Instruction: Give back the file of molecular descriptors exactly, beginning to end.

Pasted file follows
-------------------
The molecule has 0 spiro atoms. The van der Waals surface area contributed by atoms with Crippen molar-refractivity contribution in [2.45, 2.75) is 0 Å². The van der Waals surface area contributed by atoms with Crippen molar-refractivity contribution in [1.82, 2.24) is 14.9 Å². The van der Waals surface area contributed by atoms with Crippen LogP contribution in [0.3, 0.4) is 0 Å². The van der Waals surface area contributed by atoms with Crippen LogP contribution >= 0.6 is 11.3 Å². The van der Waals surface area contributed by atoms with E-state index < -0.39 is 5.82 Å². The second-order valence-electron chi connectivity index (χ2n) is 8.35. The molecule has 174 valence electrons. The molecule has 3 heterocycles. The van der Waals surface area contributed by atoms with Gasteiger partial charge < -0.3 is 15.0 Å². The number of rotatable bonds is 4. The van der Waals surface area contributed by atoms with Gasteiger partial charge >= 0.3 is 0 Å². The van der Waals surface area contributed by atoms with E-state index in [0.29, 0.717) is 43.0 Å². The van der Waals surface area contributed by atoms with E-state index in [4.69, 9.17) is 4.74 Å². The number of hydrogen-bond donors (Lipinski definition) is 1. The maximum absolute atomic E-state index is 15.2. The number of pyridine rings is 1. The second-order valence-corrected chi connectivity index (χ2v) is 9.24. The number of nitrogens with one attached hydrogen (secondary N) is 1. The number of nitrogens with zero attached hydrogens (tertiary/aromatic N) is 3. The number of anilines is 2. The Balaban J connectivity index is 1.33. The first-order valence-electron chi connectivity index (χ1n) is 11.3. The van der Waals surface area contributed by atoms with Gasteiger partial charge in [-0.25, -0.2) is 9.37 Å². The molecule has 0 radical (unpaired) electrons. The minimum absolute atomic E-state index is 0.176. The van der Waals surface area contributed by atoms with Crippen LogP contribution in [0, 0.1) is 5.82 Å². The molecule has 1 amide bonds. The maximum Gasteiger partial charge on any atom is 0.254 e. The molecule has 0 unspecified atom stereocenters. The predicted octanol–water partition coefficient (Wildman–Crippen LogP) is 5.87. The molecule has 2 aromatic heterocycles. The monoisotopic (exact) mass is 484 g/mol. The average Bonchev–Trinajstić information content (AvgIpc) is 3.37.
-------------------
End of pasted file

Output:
The molecule has 0 spiro atoms. The van der Waals surface area contributed by atoms with Crippen molar-refractivity contribution in [2.45, 2.75) is 0 Å². The van der Waals surface area contributed by atoms with Crippen molar-refractivity contribution in [1.82, 2.24) is 14.9 Å². The van der Waals surface area contributed by atoms with Crippen LogP contribution in [0.3, 0.4) is 0 Å². The van der Waals surface area contributed by atoms with Crippen LogP contribution >= 0.6 is 11.3 Å². The van der Waals surface area contributed by atoms with E-state index < -0.39 is 5.82 Å². The second-order valence-electron chi connectivity index (χ2n) is 8.35. The molecule has 174 valence electrons. The molecule has 3 heterocycles. The van der Waals surface area contributed by atoms with Gasteiger partial charge < -0.3 is 15.0 Å². The number of rotatable bonds is 4. The van der Waals surface area contributed by atoms with Gasteiger partial charge >= 0.3 is 0 Å². The van der Waals surface area contributed by atoms with E-state index in [0.29, 0.717) is 43.0 Å². The van der Waals surface area contributed by atoms with E-state index in [4.69, 9.17) is 4.74 Å². The number of hydrogen-bond donors (Lipinski definition) is 1. The maximum absolute atomic E-state index is 15.2. The number of pyridine rings is 1. The second-order valence-corrected chi connectivity index (χ2v) is 9.24. The number of nitrogens with one attached hydrogen (secondary N) is 1. The number of nitrogens with zero attached hydrogens (tertiary/aromatic N) is 3. The number of anilines is 2. The Balaban J connectivity index is 1.33. The first-order valence-electron chi connectivity index (χ1n) is 11.3. The van der Waals surface area contributed by atoms with Gasteiger partial charge in [-0.25, -0.2) is 9.37 Å². The molecule has 0 radical (unpaired) electrons. The minimum absolute atomic E-state index is 0.176. The van der Waals surface area contributed by atoms with Crippen LogP contribution in [0, 0.1) is 5.82 Å². The molecule has 1 amide bonds. The maximum Gasteiger partial charge on any atom is 0.254 e. The molecule has 0 unspecified atom stereocenters. The predicted octanol–water partition coefficient (Wildman–Crippen LogP) is 5.87. The molecule has 2 aromatic heterocycles. The monoisotopic (exact) mass is 484 g/mol. The average Bonchev–Trinajstić information content (AvgIpc) is 3.37.